HOLLOMAN AIR FORCE BASE, N.M. — Many drones enter. One drone leaves.

That might be the gist of a new rapid prototyping event called “ThunderDrone,” where small unmanned aerial vehicles duke it out in a series of challenges. On Wednesday, Air Force Secretary Heather Wilson announced the service’s participation in the experiment, which is hosted by SOFWERX.

“In two months, we’re going to have a big competition. They’ve rented out a big warehouse,” Air Force Secretary Heather Wilson said during a Wednesday speech at Holloman Air Force Base, New Mexico.

“It’s a rapid prototyping event, and basically it’s to investigate swarms and platforms and effects and data science of small unmanned aerial vehicles. There’s even one [event] that says, ‘Ok, bring your stuff, we’ll see who the last drone standing is.’”

The experiment gets its name from the third installment in the Mad Max film franchise, which saw the titular character engage in gladiatorial combat in a steel cage arena named Thunderdome.

The location of ThunderDrone seems to be a little bit more upscale: “a brand new state-of-the-art 7,000 [square foot] indoor drone test range for drone experimentation, prototyping, and testing,” SOFWERX stated on its website.

SOFWERX is a collaboration between Special Operations Command [USSOCOM] and Doolittle Institute, a group that links the Pentagon with innovative companies and academia that don’t often do business with the department. It plans to hold a ThunderDrone technology exhibition in early September, with other events following in the weeks afterward. The experiment will conclude with a “prototype rodeo.”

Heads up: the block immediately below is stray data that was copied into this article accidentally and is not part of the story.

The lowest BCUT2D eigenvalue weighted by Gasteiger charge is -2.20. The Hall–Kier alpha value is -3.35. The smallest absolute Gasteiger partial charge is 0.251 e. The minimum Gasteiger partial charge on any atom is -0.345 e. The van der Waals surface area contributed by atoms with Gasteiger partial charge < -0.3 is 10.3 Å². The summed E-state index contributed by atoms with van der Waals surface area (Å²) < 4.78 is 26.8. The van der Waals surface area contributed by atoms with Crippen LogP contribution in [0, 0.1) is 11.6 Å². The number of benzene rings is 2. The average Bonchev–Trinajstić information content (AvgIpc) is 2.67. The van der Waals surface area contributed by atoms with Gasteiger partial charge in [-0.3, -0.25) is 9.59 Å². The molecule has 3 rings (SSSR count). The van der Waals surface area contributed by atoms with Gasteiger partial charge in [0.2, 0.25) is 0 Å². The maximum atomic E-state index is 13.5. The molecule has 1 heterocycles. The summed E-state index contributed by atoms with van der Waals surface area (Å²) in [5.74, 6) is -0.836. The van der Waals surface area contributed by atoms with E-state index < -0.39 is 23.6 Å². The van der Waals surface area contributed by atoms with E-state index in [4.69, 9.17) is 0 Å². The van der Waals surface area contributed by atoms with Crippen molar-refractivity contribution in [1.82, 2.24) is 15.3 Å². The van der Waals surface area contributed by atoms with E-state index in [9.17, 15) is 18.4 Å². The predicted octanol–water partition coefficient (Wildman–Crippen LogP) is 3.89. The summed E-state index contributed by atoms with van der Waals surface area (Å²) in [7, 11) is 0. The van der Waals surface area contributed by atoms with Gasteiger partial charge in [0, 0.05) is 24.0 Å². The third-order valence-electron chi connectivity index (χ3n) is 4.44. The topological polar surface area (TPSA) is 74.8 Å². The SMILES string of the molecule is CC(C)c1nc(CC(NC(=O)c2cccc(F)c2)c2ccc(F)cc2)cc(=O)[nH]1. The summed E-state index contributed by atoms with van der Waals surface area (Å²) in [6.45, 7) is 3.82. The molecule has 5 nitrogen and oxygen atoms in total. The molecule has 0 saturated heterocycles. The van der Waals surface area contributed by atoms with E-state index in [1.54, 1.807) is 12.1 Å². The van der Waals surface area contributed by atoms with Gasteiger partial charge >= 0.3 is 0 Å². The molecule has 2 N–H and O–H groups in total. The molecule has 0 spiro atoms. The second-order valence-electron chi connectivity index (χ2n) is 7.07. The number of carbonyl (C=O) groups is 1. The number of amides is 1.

Over the course of the experiment, participants will have the chance to build new UAVs, demonstrate swarming capabilities, show off novel kinetic or nonkinetic effects, and gather data about how best to sustain drones throughout their lifecycle. Although there doesn’t seem to be a cash prize associated with the event, SOFWERX notes that participants will have access to the Defense Department’s acquisition community.

Future development money could also be on the line if participants create especially promising technology.

“Using [special operations forces] and USSOCOM feedback, ThunderDrone may also pick and fund a select few technologies for further development following the RPE [rapid prototyping experiment],” SOFWERX said.

The exact nature of the Air Force’s participation in ThunderDrone is still yet to be determined.

“We’re still working on the details and we’ll get back to you on that one later,” said Lt. Gen. Arnold Bunch, the service‘s top uniformed acquisition official.

Air Force officials at Holloman on Wednesday said ThunderDrone is just one example of the work the service is doing to inject more innovation into developing tech. Gen. Mike Holmes, head of Air Combat Command, noted that the service has recently became the exclusive sponsor of the Drone Racing League finals.

“As it goes through, we’re looking for a venue where we can hold a race on an Air Force facility,” he said. “They’re looking for venues that are colorful and attractive on television, and we’ve got some of those. So I think it all comes together to an Air Force that is really interested in doing things differently.”

Valerie Insinna is Defense News' air warfare reporter. She previously worked the Navy/congressional beats for Defense Daily, which followed almost three years as a staff writer for National Defense Magazine. Prior to that, she worked as an editorial assistant for the Tokyo Shimbun’s Washington bureau.

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